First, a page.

An in-vitro two-step method was used in this study to simulate the digestive tract of a monogastric animal. Feed samples were ground to pass through 1 mm size mesh to simulate mastication prior to incubation with endogenous enzymes (e.g., pepsin and pancreatin). Sequential incubations at acidic followed by neutral conditions simulate the transition of feed from stomach to the small intestine. Digestibility of soybean meal by different combinations of protease is evaluated by formol nitrogen, total protein content, SDS-PAGE electrophoresis and reversed-phase column HPLC analysis.

TABLE 1
Typical nutrient composition of soybean meal for poultry.
Total and digestible amino acids are listed in descending order.
As-fed basisSoybean Meal 44Soybean Meal 46Soybean Meal 48
Dry matter %90.0090.0090.00
Crude43.5046.0049.00
protein %
Crude fat %1.501.501.50
Crude fiber %7.505.003.50
ME, kcal/g2.212.332.46
Total amino acids (%)
Leu3.403.553.83
Arg3.283.453.66
Lys2.742.893.07
Ser2.252.402.54
Phe2.222.362.52
Val2.192.362.50
Ile2.132.282.45
Gly1.861.932.07
Thr1.721.821.94
His1.171.231.31
Cys0.630.670.71
Met0.600.630.68
Trp0.590.620.66
Digestible amino acids (%)
Arg2.973.243.43
Leu2.963.183.43
Lys2.382.582.74
Phe1.952.142.29
Ser1.92.152.28
Ile1.872.052.21
Val1.822.082.21
Gly1.481.661.78
Thr1.421.591.7
His1.041.121.2
Met0.530.570.62
Cys0.50.560.6
Trp0.490.520.56
Adapted from Waldroup. P. W., Smith. K. Soybean Use - Poultry. Soybean Meal Information Center-Fact Sheet. Technical review of soybean products.

Materials and Methods

Materials. Commercial soybean meal was obtained from Malaysia. All the proteases used in this study are commercial products and are summarized in Table 2. Acidic protease (Acid protease, 60,000 u/g) and alkaline protease (Alkaline protease, 800,000 u/g) were obtained from Sunson Industry Group Co., Ltd., China. Neutral protease was obtained from Tianjin Lihua Co., Ltd, China. Pepsin, porcine stomach mucosa (P7000) and pancreatin, porcine pancreas (P7545) were obtained from Sigma Aldrich Co, USA (Table 2). All other chemicals were obtained from Merck Co. Ltd, Germany.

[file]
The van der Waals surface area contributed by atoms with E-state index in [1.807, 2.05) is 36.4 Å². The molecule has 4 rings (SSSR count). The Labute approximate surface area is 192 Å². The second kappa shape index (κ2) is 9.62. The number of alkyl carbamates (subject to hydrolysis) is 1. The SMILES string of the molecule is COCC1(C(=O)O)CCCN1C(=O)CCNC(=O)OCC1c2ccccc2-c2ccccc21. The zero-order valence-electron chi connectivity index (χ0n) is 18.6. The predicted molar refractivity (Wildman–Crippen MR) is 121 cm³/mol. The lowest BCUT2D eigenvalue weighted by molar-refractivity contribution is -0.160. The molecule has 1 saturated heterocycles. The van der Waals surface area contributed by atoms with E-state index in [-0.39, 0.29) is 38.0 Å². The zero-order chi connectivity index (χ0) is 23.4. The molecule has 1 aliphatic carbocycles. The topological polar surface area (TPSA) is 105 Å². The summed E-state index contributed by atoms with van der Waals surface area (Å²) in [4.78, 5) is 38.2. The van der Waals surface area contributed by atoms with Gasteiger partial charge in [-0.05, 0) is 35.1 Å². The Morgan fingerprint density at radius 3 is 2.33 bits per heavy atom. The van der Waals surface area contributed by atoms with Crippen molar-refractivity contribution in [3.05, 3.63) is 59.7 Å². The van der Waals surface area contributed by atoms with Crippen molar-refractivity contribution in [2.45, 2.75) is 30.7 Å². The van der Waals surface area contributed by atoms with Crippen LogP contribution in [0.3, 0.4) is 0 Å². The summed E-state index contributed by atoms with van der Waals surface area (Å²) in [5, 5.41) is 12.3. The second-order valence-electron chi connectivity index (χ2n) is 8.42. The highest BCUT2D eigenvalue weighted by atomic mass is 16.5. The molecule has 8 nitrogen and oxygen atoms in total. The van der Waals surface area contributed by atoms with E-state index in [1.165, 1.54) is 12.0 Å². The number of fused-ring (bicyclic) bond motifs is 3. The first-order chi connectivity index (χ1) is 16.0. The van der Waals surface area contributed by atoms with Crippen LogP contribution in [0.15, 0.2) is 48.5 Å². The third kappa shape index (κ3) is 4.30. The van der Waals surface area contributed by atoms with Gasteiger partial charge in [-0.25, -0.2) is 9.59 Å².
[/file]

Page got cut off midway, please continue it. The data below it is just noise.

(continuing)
TABLE 2
Summary of proteases used in this study
DescriptionScientific Name*EC No.*pHOrigin
AcidicAspergillopepsin I3.4.23.182.5-5.5Aspergillus
Proteasespp
NeutralZn Metallo-3.4.24.285.5-7.5Bacillus spp
Proteaseendopeptidase
AlkalineSerine S83.4.21.62 9.0-12.0Bacillus spp
ProteaseEndoproteinase
PepsinProcine
(P7000)stomach
mucosa
PancreatinPorcine
(P7545)pancreas
*According to BRENDA, The Comprehensive Enzyme Information System (web site: brenda.bc.uni-koeln.de/index.php4) and MEROPS, the peptidase database (web site: merops.sanger.ac.uk/index.htm)

Experimental Design The experiment consists of seven treatments with various combinations of proteases added at either acidic or neutral phases (Table 3). The controls for this experiment are C1 (no protease) and C2 (pepsin at acidic phase and pancreatin at neutral phase). The positive control is C3 (soy protein acid hydrolysate, PS 1674, Sigma Aldrich, USA) and was directly analyzed together with the rest of the treatments for formol nitrogen, total soluble protein and peptide profile without going through the in vitro two-step method. Each of the treatments P1-P3 contains a single protease added during the acid incubation together with pepsin, followed by neutral incubation with pancreatin. P4 and P5 both contain acidic, neutral and alkaline proteases, but only differ in the sequence of addition (Table 3).